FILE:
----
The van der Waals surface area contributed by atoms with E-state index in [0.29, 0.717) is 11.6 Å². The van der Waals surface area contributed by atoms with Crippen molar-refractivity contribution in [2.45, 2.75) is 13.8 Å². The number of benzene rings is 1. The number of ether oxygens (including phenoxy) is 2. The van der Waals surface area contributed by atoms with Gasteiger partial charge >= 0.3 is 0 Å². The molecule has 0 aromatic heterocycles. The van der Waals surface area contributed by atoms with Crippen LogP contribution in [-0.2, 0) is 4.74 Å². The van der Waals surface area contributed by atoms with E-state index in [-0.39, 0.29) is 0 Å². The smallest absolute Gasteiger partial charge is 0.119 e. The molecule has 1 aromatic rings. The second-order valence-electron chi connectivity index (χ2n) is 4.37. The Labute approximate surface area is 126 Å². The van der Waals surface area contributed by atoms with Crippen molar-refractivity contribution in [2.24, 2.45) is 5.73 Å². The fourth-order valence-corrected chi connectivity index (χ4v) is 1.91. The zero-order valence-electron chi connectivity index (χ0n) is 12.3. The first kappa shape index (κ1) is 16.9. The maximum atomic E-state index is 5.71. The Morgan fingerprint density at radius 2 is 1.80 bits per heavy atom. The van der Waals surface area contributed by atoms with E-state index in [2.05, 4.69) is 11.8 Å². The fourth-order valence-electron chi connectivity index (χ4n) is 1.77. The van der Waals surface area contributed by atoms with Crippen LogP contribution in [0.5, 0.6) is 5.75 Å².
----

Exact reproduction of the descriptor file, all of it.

The van der Waals surface area contributed by atoms with E-state index in [0.29, 0.717) is 11.6 Å². The van der Waals surface area contributed by atoms with Crippen molar-refractivity contribution in [2.45, 2.75) is 13.8 Å². The number of benzene rings is 1. The number of ether oxygens (including phenoxy) is 2. The van der Waals surface area contributed by atoms with Gasteiger partial charge >= 0.3 is 0 Å². The molecule has 0 aromatic heterocycles. The van der Waals surface area contributed by atoms with Crippen LogP contribution in [-0.2, 0) is 4.74 Å². The van der Waals surface area contributed by atoms with E-state index in [-0.39, 0.29) is 0 Å². The smallest absolute Gasteiger partial charge is 0.119 e. The molecule has 1 aromatic rings. The second-order valence-electron chi connectivity index (χ2n) is 4.37. The Labute approximate surface area is 126 Å². The van der Waals surface area contributed by atoms with Crippen molar-refractivity contribution in [2.24, 2.45) is 5.73 Å². The fourth-order valence-corrected chi connectivity index (χ4v) is 1.91. The zero-order valence-electron chi connectivity index (χ0n) is 12.3. The first kappa shape index (κ1) is 16.9. The maximum atomic E-state index is 5.71. The Morgan fingerprint density at radius 2 is 1.80 bits per heavy atom. The van der Waals surface area contributed by atoms with E-state index in [2.05, 4.69) is 11.8 Å². The fourth-order valence-electron chi connectivity index (χ4n) is 1.77. The van der Waals surface area contributed by atoms with Crippen LogP contribution in [0.5, 0.6) is 5.75 Å².